Does the risk lie in the finances or the relationship?

By Nico Prinsloo, Partner, Confab

There have been several interviews and written pieces over recent months regarding the future of contract catering, including what operators and consultants believe will influence our industry as we emerge out of the restrictions COVID-19 has placed on us.

Having started our business during the pandemic and been fortunate to work with our first client, it has become apparent that there is a theme emerging around some caterers’ lack of willingness to take on risk. This is totally understandable given the current circumstances, but will it be the caterers who are willing to take risks early on, not just in commercial contracts but across B&I contracts too, that will be most successful?

In the past, risk has been defined in P&L terms as a concession contract, nil subsidy, profit share or fixed price. More often, the risk sat squarely on the caterer and not the client, and subsequently influenced the quality of food that was put on the plate, the service, the choice and range on offer and the price customers paid. In some instances, to high, others too low.

Moving forward, I believe that the risk will be shared, and it will not be focused on the finances it will be focused on the relationship. A relationship that works needs to be transparent and it needs to be flexible, a marriage one would say.
Let us consider a high street outlet, whether a café, coffee bar or restaurant. Firstly, it’s all about investing in and building a facility to accommodate the offer and style of service. The size also needs to be relative to the expected volume of customers to make it commercially viable.

Secondly, the quality of the food, service and environment needs to deliver a complete meal experience and value for money. These elements combine to drive repeat visits, creating a long-term relationship between the operator and the customer.

So, how does this apply?

Having worked in contract catering for over 18 years, it was rare to see a true relationship between the client and the caterer. On the high street, successful operators’ welcome customers in and work hard to keep them. In contract catering, some caterers become complacent over time, they have a customer base and assume it will be there every day and if it is not, it’s the clients fault. On the flip side, clients naturally wanted all the choice available to their staff or visitors, deli bars, salad bars, coffee bars and numerous hot choices on the counter, without understanding the true cost involved. This created issues around deliveries, storage and wastage which is no longer viable given the environmental impact. In many cases, caterers were not paid an acceptable fee to reflect their efforts and thus needed to seek earnings elsewhere. These factors, amongst others challenged the relationship.
For a successful partnership, both parties need to be invested. Risk will be shared, and clients will understand the need to invest both time and money.

However, now more than ever clients understand that their staff and customers working, and socialising patterns will change significantly, and that the amount of time you are at your desk or in the office, may no longer be one of the key measures of productivity.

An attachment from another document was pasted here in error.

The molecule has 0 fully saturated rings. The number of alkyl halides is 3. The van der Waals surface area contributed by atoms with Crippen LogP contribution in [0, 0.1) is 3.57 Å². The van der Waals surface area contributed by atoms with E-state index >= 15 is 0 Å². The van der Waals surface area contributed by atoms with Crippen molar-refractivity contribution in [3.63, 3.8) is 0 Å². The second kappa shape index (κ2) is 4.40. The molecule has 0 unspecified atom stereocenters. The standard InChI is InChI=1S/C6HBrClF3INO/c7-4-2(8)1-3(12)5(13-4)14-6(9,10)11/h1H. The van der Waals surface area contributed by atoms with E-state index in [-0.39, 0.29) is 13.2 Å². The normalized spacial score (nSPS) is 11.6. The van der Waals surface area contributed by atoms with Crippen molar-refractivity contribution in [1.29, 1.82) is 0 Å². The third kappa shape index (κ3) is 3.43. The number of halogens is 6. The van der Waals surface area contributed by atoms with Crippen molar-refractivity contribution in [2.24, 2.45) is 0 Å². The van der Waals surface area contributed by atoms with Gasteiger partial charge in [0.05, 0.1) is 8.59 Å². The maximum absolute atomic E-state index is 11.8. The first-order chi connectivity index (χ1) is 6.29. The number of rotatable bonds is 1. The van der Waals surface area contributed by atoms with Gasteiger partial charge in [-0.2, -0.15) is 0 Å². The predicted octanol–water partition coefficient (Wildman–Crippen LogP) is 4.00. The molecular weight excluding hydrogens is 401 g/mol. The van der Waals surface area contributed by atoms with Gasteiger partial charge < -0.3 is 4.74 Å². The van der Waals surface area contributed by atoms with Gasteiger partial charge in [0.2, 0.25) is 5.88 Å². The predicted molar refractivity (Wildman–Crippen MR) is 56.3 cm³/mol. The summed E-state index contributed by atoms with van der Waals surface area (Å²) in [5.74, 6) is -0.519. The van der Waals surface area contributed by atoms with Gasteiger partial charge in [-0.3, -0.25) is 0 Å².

So, is there a new way of working that will emerge, focused on creating a relationship between client and caterer and therefore a shift in the risk profile?

For a successful partnership, both parties need to be invested. Risk will be shared, and clients will understand the need to invest both time and money. They will also need to give their chosen catering partner or partners, the responsibility and freedom to propose and shape an offer and facility that reflects the new way of working and is fit for purpose. The caterers will use their skills and expertise to invest in and create an innovative catering offer and environment that allows them to take on financial risk and deliver a profitable solution.

Lets-Confab was set up by John and me to help facilitate this relationship between clients and their chosen partner. We understand both side’s needs, but do not take a side. We apply our expertise and experience to bring both parties together to focus on a mutually beneficial, long-term, and profitable solution.

Like so many, I genuinely believe that we all cannot wait to get back into the office, to meet, collaborate, work side by side and socialise. We are all yearning to go to the pub, café, or restaurant, attend events or visit theatres, museums, and visitor attractions to fill the gaping hole that has been left because of COVID-19.

So, let us not focus on the transaction, let us focus on the journey and the outcome to make sure your business and our business comes out the other side of this stronger and more resilient.

“We human beings are social beings. We come into the world as the result of others’ actions. We survive here in dependence on others. Whether we like it or not, there is hardly a moment of our lives when we do not benefit from others’ activities. For this reason, it is hardly surprising that most of our happiness arises in the context of our relationships with others.”

Dalai Lama XIV

Nico Prinsloo